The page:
Namibia is a popular destination among hikers and other adventurous souls. Besides the Namib Desert and safari, visitors can enjoy scenic landscapes and stunning wildlife.
The thinly inhabited African country is home to a number of fascinating natural sites including mountains, dunes, and mud pans. Tourism-Review.com presents the best natural attractions the country has on offer.
Etosha National Park, 400 kilometers north of Windhoek is Namibia's principal game reserve and a popular natural site. It's ecosystem is unique: a salt pan – a geological depression – which every year is transformed into a lagoon during the rainy season. The particularity of Etosha, apart from its landscape, is its water holes at which animals gather all day long. While it is not possible to see all of the Big 5 animals since this national park does not have buffaloes, it is nevertheless possible to observe the other four (leopards, lions, elephants, black rhinoceros). The oryx, the emblematic antelope of Namibia, as well as the springbok can be easily observed here as well.
The Sossusvlei Dunes and Etosha are the most visited natural sites in Namibia. Rightly so, because this part of the Namib Desert – which includes the Namib Naukluft National Park – is magnificent. It is here that one can find the oldest desert in the world (some speak of 80 million years, but it is more likely 30 million years old). The high dunes of orange sand mingle with the saline depressions along the Tsauchab river which is drained for much of the year, but it still has trees. This is truly one of Namibia's most picturesque postcard landscapes!
Less well-known and much less frequented, the Waterberg National Park, between Windhoek and Etosha, is a sandstone plateau 50 km long and 16 wide. The site of the massacre of 80% of the Herero population by the Germans in 1904, the national park is renowned for its hiking trails and its rare wildlife, such as white and black rhinoceros, roan antelope and the sable antelope – which are hard to find due to the density of the forest.
Situated on the Skeleton Coast, the Cape Cross Reserve is home to the largest fur seal colony in Namibia and one of the popular natural sites in the country. Up to 200,000 seals gather on this small portion of coast because of the cold Benguela current which brings a sufficient source of food. Observing the colony is delightful despite the nauseating smell emanating from the spot. The fur seals are constantly fighting with each other over territory.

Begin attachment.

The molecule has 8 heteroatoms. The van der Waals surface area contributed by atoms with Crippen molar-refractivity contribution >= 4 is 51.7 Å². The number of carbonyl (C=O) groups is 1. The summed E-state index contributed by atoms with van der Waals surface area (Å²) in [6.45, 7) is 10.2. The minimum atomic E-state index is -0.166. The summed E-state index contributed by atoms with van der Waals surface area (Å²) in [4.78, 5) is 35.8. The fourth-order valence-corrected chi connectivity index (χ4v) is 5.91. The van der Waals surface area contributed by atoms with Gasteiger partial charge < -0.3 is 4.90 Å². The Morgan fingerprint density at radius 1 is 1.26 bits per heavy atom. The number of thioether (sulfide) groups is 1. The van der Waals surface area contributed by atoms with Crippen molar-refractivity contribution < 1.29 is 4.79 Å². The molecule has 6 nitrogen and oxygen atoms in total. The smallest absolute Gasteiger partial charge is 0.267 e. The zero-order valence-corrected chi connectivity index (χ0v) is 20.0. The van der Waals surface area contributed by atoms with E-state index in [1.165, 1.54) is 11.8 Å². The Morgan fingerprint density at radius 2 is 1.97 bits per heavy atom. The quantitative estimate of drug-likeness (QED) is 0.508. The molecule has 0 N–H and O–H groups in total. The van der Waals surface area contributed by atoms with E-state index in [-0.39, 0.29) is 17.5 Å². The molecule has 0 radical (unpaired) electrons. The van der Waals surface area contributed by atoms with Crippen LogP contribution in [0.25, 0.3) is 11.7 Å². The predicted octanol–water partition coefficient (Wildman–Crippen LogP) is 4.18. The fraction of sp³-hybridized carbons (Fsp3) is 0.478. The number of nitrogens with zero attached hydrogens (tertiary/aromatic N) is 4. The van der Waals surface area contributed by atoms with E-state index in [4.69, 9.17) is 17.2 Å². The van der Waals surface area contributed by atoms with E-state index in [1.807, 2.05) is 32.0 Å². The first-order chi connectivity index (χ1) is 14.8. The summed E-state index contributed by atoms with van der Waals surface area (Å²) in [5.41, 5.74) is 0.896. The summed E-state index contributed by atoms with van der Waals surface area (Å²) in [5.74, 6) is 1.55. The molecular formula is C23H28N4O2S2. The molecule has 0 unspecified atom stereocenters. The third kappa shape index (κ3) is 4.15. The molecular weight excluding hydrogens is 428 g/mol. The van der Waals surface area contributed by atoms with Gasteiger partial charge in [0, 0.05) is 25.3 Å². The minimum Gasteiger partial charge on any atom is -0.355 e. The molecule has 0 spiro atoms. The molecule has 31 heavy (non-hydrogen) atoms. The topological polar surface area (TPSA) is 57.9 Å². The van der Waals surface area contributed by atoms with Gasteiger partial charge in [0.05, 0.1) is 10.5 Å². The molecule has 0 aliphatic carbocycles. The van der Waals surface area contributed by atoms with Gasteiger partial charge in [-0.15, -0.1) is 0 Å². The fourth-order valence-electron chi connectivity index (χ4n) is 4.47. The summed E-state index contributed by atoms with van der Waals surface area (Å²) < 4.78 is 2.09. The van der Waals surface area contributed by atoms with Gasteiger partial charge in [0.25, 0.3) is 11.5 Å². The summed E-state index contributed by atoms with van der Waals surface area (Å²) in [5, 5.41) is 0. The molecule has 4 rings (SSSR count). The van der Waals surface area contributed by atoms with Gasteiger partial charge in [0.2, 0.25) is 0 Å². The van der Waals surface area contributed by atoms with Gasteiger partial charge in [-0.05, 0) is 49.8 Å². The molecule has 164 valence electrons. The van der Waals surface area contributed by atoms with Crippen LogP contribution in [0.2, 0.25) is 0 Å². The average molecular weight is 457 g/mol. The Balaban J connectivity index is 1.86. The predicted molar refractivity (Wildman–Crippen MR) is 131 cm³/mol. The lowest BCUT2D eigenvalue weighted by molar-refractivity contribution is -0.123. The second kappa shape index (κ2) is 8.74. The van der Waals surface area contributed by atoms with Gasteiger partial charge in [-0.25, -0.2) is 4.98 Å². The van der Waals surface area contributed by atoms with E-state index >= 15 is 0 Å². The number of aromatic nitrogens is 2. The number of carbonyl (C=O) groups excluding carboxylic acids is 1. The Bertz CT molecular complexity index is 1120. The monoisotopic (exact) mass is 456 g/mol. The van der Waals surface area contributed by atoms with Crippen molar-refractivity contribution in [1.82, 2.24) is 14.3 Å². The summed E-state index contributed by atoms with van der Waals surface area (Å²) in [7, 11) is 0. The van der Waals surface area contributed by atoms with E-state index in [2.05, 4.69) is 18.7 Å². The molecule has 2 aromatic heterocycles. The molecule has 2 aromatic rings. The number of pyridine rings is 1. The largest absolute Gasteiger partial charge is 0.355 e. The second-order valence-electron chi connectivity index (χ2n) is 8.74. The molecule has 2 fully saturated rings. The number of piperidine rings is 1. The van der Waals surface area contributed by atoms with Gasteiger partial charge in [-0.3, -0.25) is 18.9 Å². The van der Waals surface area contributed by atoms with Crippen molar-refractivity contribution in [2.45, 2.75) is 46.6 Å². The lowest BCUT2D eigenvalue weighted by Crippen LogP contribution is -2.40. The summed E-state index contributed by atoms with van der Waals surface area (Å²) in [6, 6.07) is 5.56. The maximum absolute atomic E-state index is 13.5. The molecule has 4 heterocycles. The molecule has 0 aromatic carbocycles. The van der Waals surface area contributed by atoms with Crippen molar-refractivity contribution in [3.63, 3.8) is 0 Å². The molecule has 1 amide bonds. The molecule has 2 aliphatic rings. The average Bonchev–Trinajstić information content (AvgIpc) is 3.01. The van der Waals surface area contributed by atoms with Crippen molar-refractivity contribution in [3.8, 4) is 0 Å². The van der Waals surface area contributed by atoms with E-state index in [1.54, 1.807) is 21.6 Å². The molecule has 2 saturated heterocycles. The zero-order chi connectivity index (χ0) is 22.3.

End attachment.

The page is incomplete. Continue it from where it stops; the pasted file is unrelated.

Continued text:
Namib Rand Nature Reserve
The Namib Rand Nature Reserve, a private reserve south of the dunes of Sossusvlei, protects 200,000 dunes and mountains inhabited by oryx, giraffes, springboks, spotted hyenas, zebras and black backed jackals. A program for the reintroduction of cheetahs was also carried out here. One can stay in a luxurious lodge or follow the Tok Tokkie Trail - a 3 day hiking itinerary where nights are spent on a camp bed under the stars.
Fish River Canyon
The Fish River Canyon is the second largest canyon in the world – after the Grand Canyon – and a highly popular natural site among tourists. Its length reaches about 100 miles (160 km) long, it is up to 27 km wide and in places almost 550 meters deep. The Fish River cuts deep into the plateau which is dry, stony and sparsely covered with hardy drought-resistant plants. At the end of the canyon, visitors find the hot springs resort of Ai-Ais. The canyon becomes dangerous for the visitors during the time of floods and also thanks to extremely high temperatures. Therefore, a hiking permit is necessary.
The Naukluft Mountains
Located in the Namib Naukluft National Park, the mountains contrast with the rest of the park's desert landscape and are composed of dolomites, schists, and quartz. Mountain zebras, kudus, klipspringers and leopards frequent the massif which is perfect for day-long hikes or hikes of several days duration. The landscape offers beautiful views of a number of streams and waterfalls.